- Ismail Sabri Yaakob’s appointment as Malaysia’s third premier in three years, with a slim majority, means the PM is no longer able to lord over everyone in the political system
- For Malaysia to move forward, recognising that the premiership is not about having absolute powers will help build better institutions and political processes
The presidential premiership in Malaysia has finally ended. This means the prime minister is no longer able to lord over everyone in the political system.
The 2018 election ended the Umno one-party state which ruled Malaysia from 1955, two years before the nation even achieved its independence. A key component of the one-party state was the massive powers endowed in the office of the prime minister, who was also the president of the dominant party.
In the 1990s, opposition politicians liked to say that while the UK changes prime minister every five years and the queen rules for life, Malaysia changes its king every five years but Dr Mahathir Mohamad rules for life. Not really, but that is why it was a joke.
The once powerful prime ministers
The position of the prime minister used to convey a sense of perpetuity. A long-standing practice in Malaysia is to distribute millions of copies of the portraits of the king and queen as well as the prime minister. They would be put up in government offices, hotels, and even coffee shops.
Ismail Sabri Yaakob, who on Saturday was sworn in as Malaysia’s ninth prime minister and the third in three years, would be wise to focus on other tasks that are more urgent, and not be too concerned with the distribution of his portraits. His premiership may be short-lived.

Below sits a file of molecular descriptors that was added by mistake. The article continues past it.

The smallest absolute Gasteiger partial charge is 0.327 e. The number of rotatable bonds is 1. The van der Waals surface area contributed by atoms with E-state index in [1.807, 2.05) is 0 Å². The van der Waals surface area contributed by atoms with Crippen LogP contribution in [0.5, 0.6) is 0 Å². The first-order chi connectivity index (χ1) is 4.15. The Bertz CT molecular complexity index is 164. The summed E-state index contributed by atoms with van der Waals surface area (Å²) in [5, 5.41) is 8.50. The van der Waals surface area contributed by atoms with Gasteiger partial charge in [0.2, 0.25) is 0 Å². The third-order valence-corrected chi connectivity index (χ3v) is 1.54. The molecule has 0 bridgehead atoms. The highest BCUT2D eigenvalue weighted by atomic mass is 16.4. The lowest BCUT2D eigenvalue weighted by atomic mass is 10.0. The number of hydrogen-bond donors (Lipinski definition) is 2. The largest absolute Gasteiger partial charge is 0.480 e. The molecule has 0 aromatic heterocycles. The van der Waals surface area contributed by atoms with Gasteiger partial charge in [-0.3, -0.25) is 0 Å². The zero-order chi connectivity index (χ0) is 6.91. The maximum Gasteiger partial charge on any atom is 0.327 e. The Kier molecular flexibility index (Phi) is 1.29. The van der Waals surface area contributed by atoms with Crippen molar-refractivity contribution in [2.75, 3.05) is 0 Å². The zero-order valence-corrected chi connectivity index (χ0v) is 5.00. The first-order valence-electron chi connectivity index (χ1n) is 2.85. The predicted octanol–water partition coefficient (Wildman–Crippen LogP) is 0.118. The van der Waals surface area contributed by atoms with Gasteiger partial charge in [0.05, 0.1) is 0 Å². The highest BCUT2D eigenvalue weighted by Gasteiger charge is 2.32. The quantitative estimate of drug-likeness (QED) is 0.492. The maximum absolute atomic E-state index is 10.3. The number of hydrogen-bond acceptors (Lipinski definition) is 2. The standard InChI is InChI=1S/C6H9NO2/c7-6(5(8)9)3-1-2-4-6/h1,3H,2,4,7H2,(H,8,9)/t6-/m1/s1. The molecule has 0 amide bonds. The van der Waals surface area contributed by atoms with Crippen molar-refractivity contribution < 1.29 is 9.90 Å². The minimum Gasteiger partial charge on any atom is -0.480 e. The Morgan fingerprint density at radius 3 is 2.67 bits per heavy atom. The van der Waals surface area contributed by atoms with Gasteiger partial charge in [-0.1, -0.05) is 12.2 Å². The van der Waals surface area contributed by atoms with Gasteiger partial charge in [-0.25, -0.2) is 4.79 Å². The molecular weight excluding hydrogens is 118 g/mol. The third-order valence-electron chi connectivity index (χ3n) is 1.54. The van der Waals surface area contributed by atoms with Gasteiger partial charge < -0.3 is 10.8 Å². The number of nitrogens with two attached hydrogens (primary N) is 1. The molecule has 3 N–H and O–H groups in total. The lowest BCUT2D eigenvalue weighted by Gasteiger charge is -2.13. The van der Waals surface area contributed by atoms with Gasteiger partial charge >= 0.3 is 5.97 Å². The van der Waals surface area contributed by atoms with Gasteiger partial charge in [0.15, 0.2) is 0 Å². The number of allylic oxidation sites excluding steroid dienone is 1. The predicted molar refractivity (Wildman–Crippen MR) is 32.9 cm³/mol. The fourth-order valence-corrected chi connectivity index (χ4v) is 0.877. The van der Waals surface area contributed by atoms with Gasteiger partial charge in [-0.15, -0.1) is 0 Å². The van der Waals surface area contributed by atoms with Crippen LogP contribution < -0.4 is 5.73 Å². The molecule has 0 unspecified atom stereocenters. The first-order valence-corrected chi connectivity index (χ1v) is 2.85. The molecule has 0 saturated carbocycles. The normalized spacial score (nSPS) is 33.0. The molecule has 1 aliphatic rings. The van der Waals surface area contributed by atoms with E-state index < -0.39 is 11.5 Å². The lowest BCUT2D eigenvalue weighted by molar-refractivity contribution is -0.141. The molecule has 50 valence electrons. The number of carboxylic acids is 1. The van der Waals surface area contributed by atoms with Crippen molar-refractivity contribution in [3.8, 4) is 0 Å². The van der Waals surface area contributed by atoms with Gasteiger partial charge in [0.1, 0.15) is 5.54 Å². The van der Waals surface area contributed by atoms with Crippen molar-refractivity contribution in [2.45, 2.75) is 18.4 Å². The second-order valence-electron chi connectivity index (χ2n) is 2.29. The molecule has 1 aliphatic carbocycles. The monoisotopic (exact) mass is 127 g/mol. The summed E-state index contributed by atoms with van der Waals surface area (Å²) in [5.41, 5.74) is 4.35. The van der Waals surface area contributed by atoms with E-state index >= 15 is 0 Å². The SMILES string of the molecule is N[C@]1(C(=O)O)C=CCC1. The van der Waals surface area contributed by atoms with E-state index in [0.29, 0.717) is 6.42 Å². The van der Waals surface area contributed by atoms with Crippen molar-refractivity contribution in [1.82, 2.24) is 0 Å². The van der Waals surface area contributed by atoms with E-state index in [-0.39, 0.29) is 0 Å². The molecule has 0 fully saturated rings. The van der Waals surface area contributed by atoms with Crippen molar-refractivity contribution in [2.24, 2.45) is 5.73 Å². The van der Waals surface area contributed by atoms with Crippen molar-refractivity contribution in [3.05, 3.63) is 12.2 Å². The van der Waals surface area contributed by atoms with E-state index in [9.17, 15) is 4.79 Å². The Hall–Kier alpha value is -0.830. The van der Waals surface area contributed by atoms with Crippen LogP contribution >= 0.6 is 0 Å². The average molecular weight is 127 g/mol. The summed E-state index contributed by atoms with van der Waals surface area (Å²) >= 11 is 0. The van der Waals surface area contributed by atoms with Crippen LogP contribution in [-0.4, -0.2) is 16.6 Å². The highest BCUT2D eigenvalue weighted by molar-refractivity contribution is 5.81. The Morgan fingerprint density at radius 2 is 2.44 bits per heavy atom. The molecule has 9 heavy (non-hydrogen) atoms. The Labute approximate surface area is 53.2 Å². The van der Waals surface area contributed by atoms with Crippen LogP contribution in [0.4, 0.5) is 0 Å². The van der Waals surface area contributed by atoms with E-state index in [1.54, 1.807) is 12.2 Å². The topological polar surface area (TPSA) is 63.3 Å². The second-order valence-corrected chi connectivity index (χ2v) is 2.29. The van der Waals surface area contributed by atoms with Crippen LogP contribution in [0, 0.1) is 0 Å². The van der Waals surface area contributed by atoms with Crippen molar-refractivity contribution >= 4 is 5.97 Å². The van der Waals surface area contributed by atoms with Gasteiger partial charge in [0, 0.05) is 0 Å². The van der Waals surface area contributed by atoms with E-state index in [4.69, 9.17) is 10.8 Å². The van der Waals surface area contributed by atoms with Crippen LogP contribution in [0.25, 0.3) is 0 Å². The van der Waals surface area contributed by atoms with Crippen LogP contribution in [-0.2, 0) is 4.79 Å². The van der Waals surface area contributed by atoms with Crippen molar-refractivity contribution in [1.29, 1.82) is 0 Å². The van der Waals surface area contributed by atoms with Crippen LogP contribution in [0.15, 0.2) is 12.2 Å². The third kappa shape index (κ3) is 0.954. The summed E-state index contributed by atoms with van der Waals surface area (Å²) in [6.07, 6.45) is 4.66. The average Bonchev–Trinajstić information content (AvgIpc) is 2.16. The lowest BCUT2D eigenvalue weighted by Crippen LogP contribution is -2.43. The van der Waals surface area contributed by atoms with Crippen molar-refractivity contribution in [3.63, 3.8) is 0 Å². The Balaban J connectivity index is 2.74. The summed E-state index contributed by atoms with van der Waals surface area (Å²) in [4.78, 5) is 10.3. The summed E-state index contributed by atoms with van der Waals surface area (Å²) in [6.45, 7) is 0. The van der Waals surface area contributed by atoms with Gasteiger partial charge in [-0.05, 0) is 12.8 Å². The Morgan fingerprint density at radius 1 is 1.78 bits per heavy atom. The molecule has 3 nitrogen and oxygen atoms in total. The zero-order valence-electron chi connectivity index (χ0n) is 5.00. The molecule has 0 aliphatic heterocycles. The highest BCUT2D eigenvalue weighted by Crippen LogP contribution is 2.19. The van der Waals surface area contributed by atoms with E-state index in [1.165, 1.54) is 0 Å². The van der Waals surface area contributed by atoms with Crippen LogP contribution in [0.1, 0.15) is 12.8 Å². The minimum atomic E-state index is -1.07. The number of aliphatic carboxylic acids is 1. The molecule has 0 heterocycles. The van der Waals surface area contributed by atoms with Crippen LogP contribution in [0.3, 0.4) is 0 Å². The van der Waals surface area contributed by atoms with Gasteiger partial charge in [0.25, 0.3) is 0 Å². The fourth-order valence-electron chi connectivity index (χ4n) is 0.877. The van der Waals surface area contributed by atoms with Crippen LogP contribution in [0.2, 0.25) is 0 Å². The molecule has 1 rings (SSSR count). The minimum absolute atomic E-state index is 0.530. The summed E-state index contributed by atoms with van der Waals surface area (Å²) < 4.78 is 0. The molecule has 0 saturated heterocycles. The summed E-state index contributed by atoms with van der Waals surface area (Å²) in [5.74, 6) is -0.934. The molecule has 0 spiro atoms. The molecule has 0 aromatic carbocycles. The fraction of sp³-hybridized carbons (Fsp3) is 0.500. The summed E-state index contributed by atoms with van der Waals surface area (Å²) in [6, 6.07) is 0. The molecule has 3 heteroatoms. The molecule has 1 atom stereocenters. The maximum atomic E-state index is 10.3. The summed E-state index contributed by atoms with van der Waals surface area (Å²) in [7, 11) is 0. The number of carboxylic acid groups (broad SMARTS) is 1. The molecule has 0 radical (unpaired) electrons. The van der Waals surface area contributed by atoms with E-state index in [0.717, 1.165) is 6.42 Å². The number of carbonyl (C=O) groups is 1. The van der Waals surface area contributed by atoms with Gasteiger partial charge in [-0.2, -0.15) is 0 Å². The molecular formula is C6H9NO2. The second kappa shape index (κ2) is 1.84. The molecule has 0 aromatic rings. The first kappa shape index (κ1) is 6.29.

At the height of Umno’s one-party state, the prime minister was also finance minister. Malaysia’s first two finance ministers – HS Lee and Tan Siew Sin – were the heads of the Malaysian Chinese Association (MCA), the coalition partner of Umno in the Alliance Party. Subsequent office holders were political heavyweights such as Tengku Razaleigh Hamzah, Daim Zainuddin and Anwar Ibrahim.
After the high-profile sacking of Anwar in 1998 and a very subtle end to Daim’s tenure as finance minister in 2001, Mahathir held the posts concurrently.
Prime ministers Abdullah Ahmad Badawi and Najib Razak continued the practice.
In fact, the mammoth 1MDB scandal happened because all the internal checks and balances were removed as all powers were concentrated in the hands of the prime minister who was also finance minister.
Over time in the past five decades since the 1970s, when the government broke away from the laissez faire mould and took on a more activist developmentalist role, the powers of the Economic Planning Unit within the Prime Minister’s Department grew exponentially.
The discretionary powers to grant projects at his whims and fancy strengthened the hands of the prime minister vis-à-vis his political opponents both inside and outside the government. The numerous government-linked corporations and statutory boards were also utilised by the prime minister to dish out favours in the forms of contracts and appointments.
The powers to selectively investigate, detain and harass political opponents through the police, tax department, anti-corruption and other entities further bolstered the arsenal of such a powerful presidential premier. The 1988 judiciary crisis which saw the unceremonious removal of senior judges heralded the deterioration of the lack of judicial independence.
The two constitutional crises in 1983 and 1993 curtailed the influence and powers of the royals relating to the prime minister. Parliament was just a rubber stamp of the executive while the media were muzzled, and electoral processes manipulated.
Since 1960, Umno removed party elections for its state-level leadership and replaced them with the appointment of ‘state liaison committees’ by the president. The party president and the prime minister, both the same person, also exerted effective control on the state chief ministers when Umno was ruling most of the states.
The complicated new era
During the Pakatan Harapan government era of 2018-2020, prime ministerial powers were markedly reduced with the creation of the Economic Affairs Ministry, outside the Prime Minister’s Department. The PM was no longer the finance minister, or for that matter, supposed to take up any additional portfolios.